Intwasa is the future

By Mvelo Mthiyane Zondo

FARMERS in Gwanda District of Matabeleland South say they are geared for the
summer cropping season, following the rains that fell last week.

Preparations for the 2023/24 summer cropping season are already underway with
the Government urging farmers to scale up the adoption of climate-proof agriculture
methods such as Intwasa/Pfumvudza to guarantee a good harvest.

Weather experts have said early indications point towards a suppressed rainfall
amounts during this summer season, hence the need to use new farming

Matabeleland South acting Provincial Director Agriculture Rural Development
Services, Mkhunjulelwa Ndlovu, said farmers have already started preparing their

“We urge farmers to plant high-yielding seed varieties. They should invest in short
season drought tolerant crop varieties, as well as traditional grains.

“Farmers are encouraged to invest in traditional grains and adoption of hybrid
drought tolerant seeds as we move to counter the effects of climate change,” said

“Izulu selisina kasigebheni amagodi sifake i (lime), umquba kanye lengubo
yomhlabathi esithi ngesilungu mulch. (Now that the rains have begun, farmers must
work on their Intwasa plots and dig holes before filling them up with manure, lime
and mulch),” added Ndlovu.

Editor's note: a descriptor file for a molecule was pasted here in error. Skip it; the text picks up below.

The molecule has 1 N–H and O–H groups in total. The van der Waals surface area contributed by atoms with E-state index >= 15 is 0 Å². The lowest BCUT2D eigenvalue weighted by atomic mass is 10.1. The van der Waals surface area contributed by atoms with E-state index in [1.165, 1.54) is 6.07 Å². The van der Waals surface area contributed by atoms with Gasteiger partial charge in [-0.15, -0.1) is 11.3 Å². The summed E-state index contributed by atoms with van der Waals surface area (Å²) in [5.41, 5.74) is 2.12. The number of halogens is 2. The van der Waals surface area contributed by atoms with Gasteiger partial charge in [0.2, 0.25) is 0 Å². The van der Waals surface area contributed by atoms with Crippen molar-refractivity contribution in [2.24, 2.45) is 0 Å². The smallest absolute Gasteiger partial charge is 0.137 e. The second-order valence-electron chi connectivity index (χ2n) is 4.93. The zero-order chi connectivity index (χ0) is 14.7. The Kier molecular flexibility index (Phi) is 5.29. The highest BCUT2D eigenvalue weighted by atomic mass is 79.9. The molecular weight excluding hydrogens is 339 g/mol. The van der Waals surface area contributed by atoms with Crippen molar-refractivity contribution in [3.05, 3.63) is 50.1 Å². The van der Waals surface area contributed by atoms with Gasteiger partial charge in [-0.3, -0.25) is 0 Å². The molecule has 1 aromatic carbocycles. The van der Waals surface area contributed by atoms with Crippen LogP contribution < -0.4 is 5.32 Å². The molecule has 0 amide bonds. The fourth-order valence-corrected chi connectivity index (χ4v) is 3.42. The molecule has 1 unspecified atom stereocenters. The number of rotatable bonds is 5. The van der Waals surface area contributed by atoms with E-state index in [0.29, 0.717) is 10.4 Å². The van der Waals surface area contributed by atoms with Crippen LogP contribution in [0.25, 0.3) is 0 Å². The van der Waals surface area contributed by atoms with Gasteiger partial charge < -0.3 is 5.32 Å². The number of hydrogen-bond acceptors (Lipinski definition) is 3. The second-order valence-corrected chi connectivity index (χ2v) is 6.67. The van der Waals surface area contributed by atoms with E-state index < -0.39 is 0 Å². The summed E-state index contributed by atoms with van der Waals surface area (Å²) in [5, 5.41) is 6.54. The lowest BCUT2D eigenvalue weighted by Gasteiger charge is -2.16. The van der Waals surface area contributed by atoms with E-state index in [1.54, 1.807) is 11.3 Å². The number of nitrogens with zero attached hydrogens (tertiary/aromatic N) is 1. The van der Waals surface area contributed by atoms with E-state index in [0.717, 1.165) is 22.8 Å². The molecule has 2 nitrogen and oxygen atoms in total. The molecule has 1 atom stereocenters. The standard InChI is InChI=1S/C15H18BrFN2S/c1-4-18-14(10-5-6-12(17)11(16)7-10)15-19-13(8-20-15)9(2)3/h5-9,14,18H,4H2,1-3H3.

Asked about the animal draught power, Ndlovu said the effects of drought were
already taking their toll.

“Due to depleted pastures, animals are in a bad shape and too weak to be used as
draught power. Farmers must buy supplementary feed for the animals if they want to
use them for farming,” said Ndlovu.

Sibangane Siziba from Insindi resettlement area is one of the farmers, who has
already prepared their fields.

“Farming is a gamble, and I don’t take changes. For the past three years, I have
been utilising the first rains and this has worked for me.

“I have done land tilling after receiving the first rains and waiting to plant my seeds
with the second rains,” Siziba said.

Another farmer who is practising conservation farming said she does not need cattle
or donkeys for farming.

“I have adopted the new farming technique, Intwasa, which has paid dividends for
me as I always get a bumper harvest.

“It was difficult during the first phase of digging holes on my plot, but now it’s a
matter of re-doing the holes and feeding them with mulch properly.

“I do not need any draught power, because I use my hands,” said Sithembile Nkomo.
However, the Government has applauded farmers for the strict adherence to
conservation agriculture principles which is set to put the country in pole position to
attaining a bumper harvest.

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